Horstick:  If there’s one thing that a time of stress like this reminds us of is to never over-extend, or deviate from a strict acquisition criteria. The bottom line is stay conservative; sometimes the best deal is the one you don’t do. I view the current situation as a stress test, much like what major lending institutions were put through during the financial crisis of 2008/2009. This stress test will inevitably thin the heard – those who are conservative and have capital reserves on their balance sheet will survive and come back stronger than before. We plan on continuing our conservative and disciplined investment approach once business is back to usual. One of the positives of this situation is that it has affirmed we have a sound business model that provides excellent risk adjusted returns. It pays to stick to a strict acquisition criteria, have the right capital and debt partners, and the best people around you at all times. We feel blessed to work and do business with some incredible people that I consider to be the brightest minds in our industry. 


Any other thoughts you would like to share?

Horstick:  As this situation began to unfold all I could think of was how in many ways it felt similar to the time when Bear Stearns and Lehman Brothers collapsed at the beginning of the Great Recession. As long as I didn’t read or watch the news non-stop I felt as though my life was relatively unchanged and COVID could be controlled and managed and everything would soon be fine (the eternal optimist). It wasn’t until I spoke to certain people who were fearful and panicked that I felt this was like the Titanic had just struck an iceberg. 

One lender made the comment to me that offices will never be the same because people will realize they can work from home. My response was that this was the same pessimism I heard in 2009 – because as we all knew in 2009 no one would ever want to or need to work in an office again. People have a very short memory and I think those who will do the best in the long run are those that can look past all the pain, the noise, the mania and the panic and believe that we as a nation and society will be OK and recover in a matter of time. The events that have unfolded will not end the American way of life as we know it. If you struggle to follow that logic it will be difficult to move ahead as a risk taker and an entrepreneur. Optimism is challenging but necessary at a time like this to get out of bed each day, stand tall, and do it all over again.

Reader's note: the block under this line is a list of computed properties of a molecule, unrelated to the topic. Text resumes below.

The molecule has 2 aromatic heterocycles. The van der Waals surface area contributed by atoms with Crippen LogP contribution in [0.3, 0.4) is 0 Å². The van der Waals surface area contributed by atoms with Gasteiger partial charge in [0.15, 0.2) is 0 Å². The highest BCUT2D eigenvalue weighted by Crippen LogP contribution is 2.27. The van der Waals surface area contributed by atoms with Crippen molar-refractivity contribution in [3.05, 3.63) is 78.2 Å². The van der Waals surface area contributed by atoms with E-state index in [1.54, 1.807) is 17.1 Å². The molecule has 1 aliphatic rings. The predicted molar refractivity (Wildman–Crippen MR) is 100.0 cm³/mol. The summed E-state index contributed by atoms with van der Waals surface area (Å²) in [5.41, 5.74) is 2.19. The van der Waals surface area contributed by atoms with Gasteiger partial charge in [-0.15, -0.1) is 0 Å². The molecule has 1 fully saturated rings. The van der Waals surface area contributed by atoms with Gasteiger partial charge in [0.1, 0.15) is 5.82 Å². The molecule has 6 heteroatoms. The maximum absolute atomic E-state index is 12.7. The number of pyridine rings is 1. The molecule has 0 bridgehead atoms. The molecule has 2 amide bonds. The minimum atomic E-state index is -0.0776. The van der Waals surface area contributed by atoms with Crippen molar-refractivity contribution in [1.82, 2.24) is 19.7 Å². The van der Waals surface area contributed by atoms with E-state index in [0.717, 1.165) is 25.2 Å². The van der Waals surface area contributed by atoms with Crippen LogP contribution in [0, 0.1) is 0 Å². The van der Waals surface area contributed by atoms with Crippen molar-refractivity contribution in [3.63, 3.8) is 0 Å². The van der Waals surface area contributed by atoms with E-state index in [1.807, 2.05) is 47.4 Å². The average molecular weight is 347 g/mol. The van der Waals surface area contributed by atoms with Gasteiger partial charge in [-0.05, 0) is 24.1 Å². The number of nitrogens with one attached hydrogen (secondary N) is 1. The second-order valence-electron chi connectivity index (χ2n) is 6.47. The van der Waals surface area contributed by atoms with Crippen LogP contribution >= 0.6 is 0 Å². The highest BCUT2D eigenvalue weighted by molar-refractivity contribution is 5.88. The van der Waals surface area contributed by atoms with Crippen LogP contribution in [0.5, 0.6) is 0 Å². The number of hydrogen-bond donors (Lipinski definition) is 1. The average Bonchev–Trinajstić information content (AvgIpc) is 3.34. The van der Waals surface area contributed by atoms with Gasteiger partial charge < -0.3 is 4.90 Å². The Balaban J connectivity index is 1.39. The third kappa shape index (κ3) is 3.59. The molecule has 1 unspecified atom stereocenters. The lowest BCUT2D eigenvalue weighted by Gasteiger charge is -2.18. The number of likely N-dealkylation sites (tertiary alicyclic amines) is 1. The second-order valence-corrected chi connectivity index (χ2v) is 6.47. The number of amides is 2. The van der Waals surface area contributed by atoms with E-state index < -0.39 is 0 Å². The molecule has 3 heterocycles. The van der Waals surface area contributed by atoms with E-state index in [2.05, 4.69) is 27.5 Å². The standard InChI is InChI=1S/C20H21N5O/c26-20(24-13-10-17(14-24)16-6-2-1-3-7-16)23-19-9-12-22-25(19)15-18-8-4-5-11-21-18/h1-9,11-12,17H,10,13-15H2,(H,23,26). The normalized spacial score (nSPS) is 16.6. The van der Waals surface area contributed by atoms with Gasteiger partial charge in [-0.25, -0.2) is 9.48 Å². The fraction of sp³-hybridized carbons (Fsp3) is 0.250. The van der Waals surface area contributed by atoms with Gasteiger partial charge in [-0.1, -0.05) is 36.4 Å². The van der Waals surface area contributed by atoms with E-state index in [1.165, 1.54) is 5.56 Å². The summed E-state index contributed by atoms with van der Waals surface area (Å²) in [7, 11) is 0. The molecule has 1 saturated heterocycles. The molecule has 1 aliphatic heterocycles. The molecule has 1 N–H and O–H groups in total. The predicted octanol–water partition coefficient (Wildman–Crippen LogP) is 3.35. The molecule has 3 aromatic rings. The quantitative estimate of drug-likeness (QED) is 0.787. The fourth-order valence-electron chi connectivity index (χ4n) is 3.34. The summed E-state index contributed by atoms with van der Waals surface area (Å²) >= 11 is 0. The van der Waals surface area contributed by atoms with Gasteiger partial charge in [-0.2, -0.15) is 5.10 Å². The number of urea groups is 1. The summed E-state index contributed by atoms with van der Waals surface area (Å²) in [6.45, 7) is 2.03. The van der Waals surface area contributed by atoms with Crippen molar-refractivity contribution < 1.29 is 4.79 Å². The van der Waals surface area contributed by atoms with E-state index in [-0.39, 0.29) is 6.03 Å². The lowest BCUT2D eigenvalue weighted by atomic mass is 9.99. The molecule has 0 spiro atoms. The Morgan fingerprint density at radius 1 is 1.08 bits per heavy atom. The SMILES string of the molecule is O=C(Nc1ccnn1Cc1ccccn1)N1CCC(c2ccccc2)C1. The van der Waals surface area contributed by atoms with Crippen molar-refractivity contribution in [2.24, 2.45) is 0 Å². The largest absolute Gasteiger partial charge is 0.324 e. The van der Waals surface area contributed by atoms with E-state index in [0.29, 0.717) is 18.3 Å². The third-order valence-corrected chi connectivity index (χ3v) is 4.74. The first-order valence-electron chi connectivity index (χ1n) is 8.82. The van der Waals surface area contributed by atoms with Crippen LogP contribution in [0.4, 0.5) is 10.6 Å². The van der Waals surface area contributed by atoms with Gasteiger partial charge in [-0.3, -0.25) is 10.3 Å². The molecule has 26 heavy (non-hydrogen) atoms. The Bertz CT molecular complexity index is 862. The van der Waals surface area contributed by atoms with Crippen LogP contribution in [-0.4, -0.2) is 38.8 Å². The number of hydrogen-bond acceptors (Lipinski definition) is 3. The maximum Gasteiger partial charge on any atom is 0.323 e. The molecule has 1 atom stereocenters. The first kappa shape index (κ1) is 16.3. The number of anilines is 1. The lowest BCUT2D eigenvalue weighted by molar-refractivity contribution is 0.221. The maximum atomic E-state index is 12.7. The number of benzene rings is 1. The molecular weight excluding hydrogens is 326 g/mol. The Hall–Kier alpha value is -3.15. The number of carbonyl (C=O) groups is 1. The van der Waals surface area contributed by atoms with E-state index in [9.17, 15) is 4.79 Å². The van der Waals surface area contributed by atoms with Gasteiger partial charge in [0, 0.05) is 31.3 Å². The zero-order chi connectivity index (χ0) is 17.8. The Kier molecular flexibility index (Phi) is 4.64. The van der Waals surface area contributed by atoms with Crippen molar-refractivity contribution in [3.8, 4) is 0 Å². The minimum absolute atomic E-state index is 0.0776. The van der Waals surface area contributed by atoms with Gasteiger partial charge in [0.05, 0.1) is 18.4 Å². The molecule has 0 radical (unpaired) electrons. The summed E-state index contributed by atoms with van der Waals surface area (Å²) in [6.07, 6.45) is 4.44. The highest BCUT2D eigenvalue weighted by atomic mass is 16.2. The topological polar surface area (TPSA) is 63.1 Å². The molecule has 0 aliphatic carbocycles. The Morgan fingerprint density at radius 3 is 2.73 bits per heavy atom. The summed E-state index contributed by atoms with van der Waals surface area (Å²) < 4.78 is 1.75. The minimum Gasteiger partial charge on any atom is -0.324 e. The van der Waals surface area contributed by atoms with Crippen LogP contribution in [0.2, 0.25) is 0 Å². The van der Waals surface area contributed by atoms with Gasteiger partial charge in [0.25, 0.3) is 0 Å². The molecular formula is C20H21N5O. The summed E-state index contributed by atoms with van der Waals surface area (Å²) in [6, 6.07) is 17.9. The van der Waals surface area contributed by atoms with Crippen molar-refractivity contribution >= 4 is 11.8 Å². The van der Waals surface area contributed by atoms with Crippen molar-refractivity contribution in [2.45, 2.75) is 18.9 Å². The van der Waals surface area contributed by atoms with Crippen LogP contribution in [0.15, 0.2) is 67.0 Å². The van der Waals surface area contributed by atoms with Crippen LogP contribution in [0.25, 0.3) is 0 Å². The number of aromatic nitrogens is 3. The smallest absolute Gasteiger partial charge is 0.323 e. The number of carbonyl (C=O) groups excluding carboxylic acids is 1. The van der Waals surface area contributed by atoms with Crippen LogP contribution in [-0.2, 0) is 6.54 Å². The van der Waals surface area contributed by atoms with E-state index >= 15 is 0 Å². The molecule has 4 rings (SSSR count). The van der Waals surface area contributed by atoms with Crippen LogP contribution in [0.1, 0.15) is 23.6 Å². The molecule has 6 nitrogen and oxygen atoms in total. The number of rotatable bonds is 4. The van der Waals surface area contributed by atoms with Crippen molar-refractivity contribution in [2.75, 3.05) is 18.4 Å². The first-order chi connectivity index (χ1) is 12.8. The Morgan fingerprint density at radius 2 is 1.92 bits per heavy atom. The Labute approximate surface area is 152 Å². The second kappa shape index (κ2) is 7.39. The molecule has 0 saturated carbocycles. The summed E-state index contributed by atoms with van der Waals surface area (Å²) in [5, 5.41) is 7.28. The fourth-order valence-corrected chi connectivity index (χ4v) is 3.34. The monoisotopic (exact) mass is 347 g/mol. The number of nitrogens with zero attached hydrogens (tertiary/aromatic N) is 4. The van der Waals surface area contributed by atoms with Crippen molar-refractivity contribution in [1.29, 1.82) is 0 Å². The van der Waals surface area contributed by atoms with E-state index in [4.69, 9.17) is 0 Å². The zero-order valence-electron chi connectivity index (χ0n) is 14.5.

Hubbard:  Stay safe.

Gabe Horstick is a co-founding member of Campbell Street Asset Management (CSAM). Founded in 2011, CSAM is a full service real estate investment firm that specializes in the acquisition of multifamily properties and invests significant capital transforming its buildings to include smart layouts, top of the line finishes, and modern amenities.

Erik Hubbard is a founding principal of Villa Capital Properties (VCP). VCP owns and operates multifamily and office properties in the south and west sides of Chicago in addition to suburban and Indiana properties. VCP also acts as a third party manager and provides receivers service, being particularly active during the Great Recession.

Bob Hahn is Vice President and General Manager of Dimensions Property Management. Dimensions operates over 900 apartments and commercial spaces that represent total assets in excess of $125 million.